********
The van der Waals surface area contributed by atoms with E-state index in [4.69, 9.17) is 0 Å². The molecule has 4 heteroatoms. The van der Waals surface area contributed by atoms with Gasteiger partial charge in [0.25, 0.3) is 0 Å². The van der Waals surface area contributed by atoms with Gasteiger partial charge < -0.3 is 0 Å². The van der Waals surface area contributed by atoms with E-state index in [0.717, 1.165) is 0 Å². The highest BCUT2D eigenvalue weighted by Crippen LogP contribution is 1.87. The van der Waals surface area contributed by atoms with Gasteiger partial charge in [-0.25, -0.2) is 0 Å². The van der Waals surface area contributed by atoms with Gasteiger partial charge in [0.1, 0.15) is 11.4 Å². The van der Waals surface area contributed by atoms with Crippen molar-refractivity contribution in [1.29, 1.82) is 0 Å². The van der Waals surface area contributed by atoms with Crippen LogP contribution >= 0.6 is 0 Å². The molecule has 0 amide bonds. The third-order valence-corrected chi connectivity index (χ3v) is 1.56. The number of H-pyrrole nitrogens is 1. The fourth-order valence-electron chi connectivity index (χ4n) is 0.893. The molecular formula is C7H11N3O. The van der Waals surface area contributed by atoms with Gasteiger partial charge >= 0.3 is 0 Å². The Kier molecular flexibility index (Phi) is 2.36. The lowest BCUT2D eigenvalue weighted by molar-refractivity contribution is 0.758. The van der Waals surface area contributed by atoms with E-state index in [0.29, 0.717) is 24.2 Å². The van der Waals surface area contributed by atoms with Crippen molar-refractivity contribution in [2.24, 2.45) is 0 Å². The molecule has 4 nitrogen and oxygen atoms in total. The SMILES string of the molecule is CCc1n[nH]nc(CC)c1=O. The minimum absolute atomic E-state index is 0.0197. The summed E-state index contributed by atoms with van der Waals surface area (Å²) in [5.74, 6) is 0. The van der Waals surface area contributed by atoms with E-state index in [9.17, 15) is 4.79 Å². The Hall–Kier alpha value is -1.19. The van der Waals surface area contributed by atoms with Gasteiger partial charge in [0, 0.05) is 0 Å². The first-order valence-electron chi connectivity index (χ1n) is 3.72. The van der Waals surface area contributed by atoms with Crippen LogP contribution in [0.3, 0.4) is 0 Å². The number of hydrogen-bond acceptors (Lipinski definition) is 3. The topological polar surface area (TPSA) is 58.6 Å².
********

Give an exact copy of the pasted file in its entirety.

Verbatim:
The van der Waals surface area contributed by atoms with E-state index in [4.69, 9.17) is 0 Å². The molecule has 4 heteroatoms. The van der Waals surface area contributed by atoms with Gasteiger partial charge in [0.25, 0.3) is 0 Å². The van der Waals surface area contributed by atoms with Gasteiger partial charge < -0.3 is 0 Å². The van der Waals surface area contributed by atoms with E-state index in [0.717, 1.165) is 0 Å². The highest BCUT2D eigenvalue weighted by Crippen LogP contribution is 1.87. The van der Waals surface area contributed by atoms with Gasteiger partial charge in [-0.25, -0.2) is 0 Å². The van der Waals surface area contributed by atoms with Gasteiger partial charge in [0.1, 0.15) is 11.4 Å². The van der Waals surface area contributed by atoms with Crippen molar-refractivity contribution in [1.29, 1.82) is 0 Å². The van der Waals surface area contributed by atoms with Crippen LogP contribution >= 0.6 is 0 Å². The molecule has 0 amide bonds. The third-order valence-corrected chi connectivity index (χ3v) is 1.56. The number of H-pyrrole nitrogens is 1. The fourth-order valence-electron chi connectivity index (χ4n) is 0.893. The molecular formula is C7H11N3O. The van der Waals surface area contributed by atoms with Gasteiger partial charge >= 0.3 is 0 Å². The Kier molecular flexibility index (Phi) is 2.36. The lowest BCUT2D eigenvalue weighted by molar-refractivity contribution is 0.758. The van der Waals surface area contributed by atoms with E-state index in [0.29, 0.717) is 24.2 Å². The van der Waals surface area contributed by atoms with Crippen molar-refractivity contribution in [2.24, 2.45) is 0 Å². The molecule has 4 nitrogen and oxygen atoms in total. The SMILES string of the molecule is CCc1n[nH]nc(CC)c1=O. The minimum absolute atomic E-state index is 0.0197. The summed E-state index contributed by atoms with van der Waals surface area (Å²) in [5.74, 6) is 0. The van der Waals surface area contributed by atoms with E-state index in [9.17, 15) is 4.79 Å². The Hall–Kier alpha value is -1.19. The van der Waals surface area contributed by atoms with Gasteiger partial charge in [0, 0.05) is 0 Å². The first-order valence-electron chi connectivity index (χ1n) is 3.72. The van der Waals surface area contributed by atoms with Crippen LogP contribution in [0.3, 0.4) is 0 Å². The number of hydrogen-bond acceptors (Lipinski definition) is 3. The topological polar surface area (TPSA) is 58.6 Å².